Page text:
LINDA WERTHEIMER, Host:
Years ago on a moonlight stroll in Manhattan, David Rakoff saw a massive cathedral, a gorgeous purple sky, and a heap of garbage bags covered with rats. Rakoff is a writer who delights in darkness.
DAVID RAKOFF: I am essentially a happy person...
(SOUNDBITE OF LAUGHTER)
RAKOFF: ...and a killjoy, and I'm a pill, and I can suck the fun right out of a room. But I'm happy.
WERTHEIMER: David Rakoff is the author of the book "Don't Get Too Comfortable." His latest book, a collection of essays, is called "Half Empty." Like an artist, he sees life's negative spaces.
RAKOFF: I do. I take pleasure in the realism of it, and that makes me feel effective, and sort of like I'm not lying to myself. And I also take pleasure in being able to render it with some kind of accuracy or vividness. But I don't think that there's a great cultural value placed on seeing things as being somewhat more realistic or less pleasant than they actually are.
WERTHEIMER: I'd like to just ask you to concentrate on one essay in the book.
WERTHEIMER: "Shrimp." You say that you were cursed with a very happy childhood.
RAKOFF: I would clarify. I was cursed with a very lovely childhood.
RAKOFF: The happy part, however, you know, if you're into that kind of thing, but you know, I kind of wasn't.
(SOUNDBITE OF LAUGHTER)
RAKOFF: I wasn't...
WERTHEIMER: Well, let's - could you just read in the middle of Page 30?
RAKOFF: In E.B. White's 1945 classic, "Stuart Little," the protagonist is the second son of Mrs. Frederick C. Little of New York City, a child who was, quote, "not much bigger than a mouse and who also looked very much like a mouse in every way." Stuart Little was articulate beyond his years. Stuart Little had a flare for costume, dressing up in full regalia of vaguely pornographic sailor whites just to visit the boat pond in Central Park.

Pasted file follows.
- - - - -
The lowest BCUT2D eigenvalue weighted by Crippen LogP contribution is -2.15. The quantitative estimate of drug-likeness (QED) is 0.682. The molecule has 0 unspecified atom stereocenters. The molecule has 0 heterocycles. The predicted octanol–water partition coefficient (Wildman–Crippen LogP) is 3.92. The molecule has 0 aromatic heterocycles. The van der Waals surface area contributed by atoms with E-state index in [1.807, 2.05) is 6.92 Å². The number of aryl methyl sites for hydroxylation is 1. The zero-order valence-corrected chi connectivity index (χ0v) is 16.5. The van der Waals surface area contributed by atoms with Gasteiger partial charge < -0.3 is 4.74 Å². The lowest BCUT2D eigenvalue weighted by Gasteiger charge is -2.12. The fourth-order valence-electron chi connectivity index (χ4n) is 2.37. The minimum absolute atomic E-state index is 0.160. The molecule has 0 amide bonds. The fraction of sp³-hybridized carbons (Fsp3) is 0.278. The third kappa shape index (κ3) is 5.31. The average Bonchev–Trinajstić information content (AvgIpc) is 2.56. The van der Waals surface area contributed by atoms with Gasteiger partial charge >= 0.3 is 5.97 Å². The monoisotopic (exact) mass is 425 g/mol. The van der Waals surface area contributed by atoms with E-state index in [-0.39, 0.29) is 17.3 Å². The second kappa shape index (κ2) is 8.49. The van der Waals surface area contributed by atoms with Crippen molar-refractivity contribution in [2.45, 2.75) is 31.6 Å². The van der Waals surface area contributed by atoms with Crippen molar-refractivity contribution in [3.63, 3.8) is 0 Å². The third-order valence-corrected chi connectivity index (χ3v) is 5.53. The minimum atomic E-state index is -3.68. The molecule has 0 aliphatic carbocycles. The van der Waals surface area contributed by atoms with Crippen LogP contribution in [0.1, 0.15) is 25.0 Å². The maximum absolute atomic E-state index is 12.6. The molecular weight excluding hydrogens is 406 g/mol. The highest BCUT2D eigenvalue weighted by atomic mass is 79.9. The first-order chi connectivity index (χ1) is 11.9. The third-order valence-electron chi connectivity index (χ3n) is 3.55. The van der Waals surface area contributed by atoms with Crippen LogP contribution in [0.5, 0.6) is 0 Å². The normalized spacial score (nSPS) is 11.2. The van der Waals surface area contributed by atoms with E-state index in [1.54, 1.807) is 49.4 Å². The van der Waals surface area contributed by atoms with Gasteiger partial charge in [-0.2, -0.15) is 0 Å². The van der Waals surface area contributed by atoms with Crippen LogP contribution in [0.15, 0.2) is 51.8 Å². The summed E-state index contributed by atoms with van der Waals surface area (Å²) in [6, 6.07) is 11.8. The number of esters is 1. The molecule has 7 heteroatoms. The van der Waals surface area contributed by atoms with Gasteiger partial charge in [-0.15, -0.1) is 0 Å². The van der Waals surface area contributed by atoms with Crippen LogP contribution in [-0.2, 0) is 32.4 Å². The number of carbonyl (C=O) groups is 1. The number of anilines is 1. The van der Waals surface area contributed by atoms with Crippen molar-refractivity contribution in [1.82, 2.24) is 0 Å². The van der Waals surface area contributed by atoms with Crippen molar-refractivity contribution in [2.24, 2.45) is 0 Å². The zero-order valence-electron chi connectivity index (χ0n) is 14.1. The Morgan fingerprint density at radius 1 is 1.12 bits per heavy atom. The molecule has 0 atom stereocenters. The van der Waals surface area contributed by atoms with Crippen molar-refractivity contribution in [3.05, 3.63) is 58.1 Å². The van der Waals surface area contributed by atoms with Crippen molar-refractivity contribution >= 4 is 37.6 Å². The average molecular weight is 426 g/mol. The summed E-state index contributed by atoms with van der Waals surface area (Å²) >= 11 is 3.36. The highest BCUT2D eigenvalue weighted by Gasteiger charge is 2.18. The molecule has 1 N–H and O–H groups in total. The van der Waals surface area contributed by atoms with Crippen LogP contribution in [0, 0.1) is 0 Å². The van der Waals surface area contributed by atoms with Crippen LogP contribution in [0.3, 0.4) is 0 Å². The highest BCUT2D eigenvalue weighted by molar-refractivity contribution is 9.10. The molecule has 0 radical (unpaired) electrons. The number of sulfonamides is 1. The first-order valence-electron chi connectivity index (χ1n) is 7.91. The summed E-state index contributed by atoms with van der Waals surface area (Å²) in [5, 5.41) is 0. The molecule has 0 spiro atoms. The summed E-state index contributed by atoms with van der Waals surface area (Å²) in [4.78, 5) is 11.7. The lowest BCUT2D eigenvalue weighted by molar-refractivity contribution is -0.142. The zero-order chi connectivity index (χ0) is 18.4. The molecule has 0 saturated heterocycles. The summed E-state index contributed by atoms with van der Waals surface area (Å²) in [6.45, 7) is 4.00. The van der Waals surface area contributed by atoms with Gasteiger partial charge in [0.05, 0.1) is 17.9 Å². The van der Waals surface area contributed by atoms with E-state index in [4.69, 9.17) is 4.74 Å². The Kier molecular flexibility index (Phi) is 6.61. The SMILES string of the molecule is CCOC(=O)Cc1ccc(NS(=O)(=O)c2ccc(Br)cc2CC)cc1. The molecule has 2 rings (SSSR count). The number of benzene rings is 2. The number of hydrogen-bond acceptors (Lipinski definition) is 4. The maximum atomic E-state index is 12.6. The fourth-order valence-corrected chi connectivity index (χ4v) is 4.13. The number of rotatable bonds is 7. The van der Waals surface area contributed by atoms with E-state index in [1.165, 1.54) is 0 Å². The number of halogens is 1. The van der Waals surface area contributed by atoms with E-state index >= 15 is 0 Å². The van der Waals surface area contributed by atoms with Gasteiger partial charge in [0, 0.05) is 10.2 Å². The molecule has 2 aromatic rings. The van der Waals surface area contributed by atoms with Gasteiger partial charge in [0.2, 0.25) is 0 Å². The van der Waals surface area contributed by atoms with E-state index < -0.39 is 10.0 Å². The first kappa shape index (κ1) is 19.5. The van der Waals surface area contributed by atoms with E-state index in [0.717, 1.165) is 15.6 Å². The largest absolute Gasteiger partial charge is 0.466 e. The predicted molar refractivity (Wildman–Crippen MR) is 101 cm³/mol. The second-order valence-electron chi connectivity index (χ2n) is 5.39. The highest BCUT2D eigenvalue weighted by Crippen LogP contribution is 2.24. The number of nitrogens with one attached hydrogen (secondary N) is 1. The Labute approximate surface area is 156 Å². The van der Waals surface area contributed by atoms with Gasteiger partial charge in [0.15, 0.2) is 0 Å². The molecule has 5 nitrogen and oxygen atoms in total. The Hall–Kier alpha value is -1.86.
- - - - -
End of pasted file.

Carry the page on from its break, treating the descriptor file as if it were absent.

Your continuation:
WERTHEIMER: Stuart Little was only afraid of dogs, whereas I was polymorphously phobic, scared of everything.
WERTHEIMER: So why did being tiny, why was that so important, do you think?
RAKOFF: You mean how does it shape one?
RAKOFF: So there was this disconnect where body and voice seemed that much farther apart. And that can be tremendously influential on the way you socially interact with people. I spent all those years vamping, you know, on the piano before my body showed up.
WERTHEIMER: You have a warning on the cover of your book that says: No inspirational life lessons will be found in these pages.
RAKOFF: That's right.
WERTHEIMER: And the book, of course, is not exactly light. It includes 9/11, AIDS, cancer. What are you aiming for here? Not inspiration, but what?
RAKOFF: Well, I think by saying that there was to no inspiration, I also didn't want it to seem like it was a polemic, or like I was prescribing the way people should feel or the way they should think. I can only say what is true for me. And what is true for me is that a certain kind of clear-eyed examination of the world as it is really is not just healthy but there's a great beauty in it.
WERTHEIMER: You talk about a very difficult and personal subject which is that you have had cancer. You went through the treatment, you got to the end of it and then it came back. You say you're living with baseline uncertainty.
RAKOFF: I'm present in my life in a way that was very - is very comforting to me.
WERTHEIMER: David Rakoff, thank you.
RAKOFF: You know, the pleasure - and it was actual pleasure - was mine. Thank you.
WERTHEIMER: You can read an essay from David Rakoff's "Half Empty" at NPR.org.
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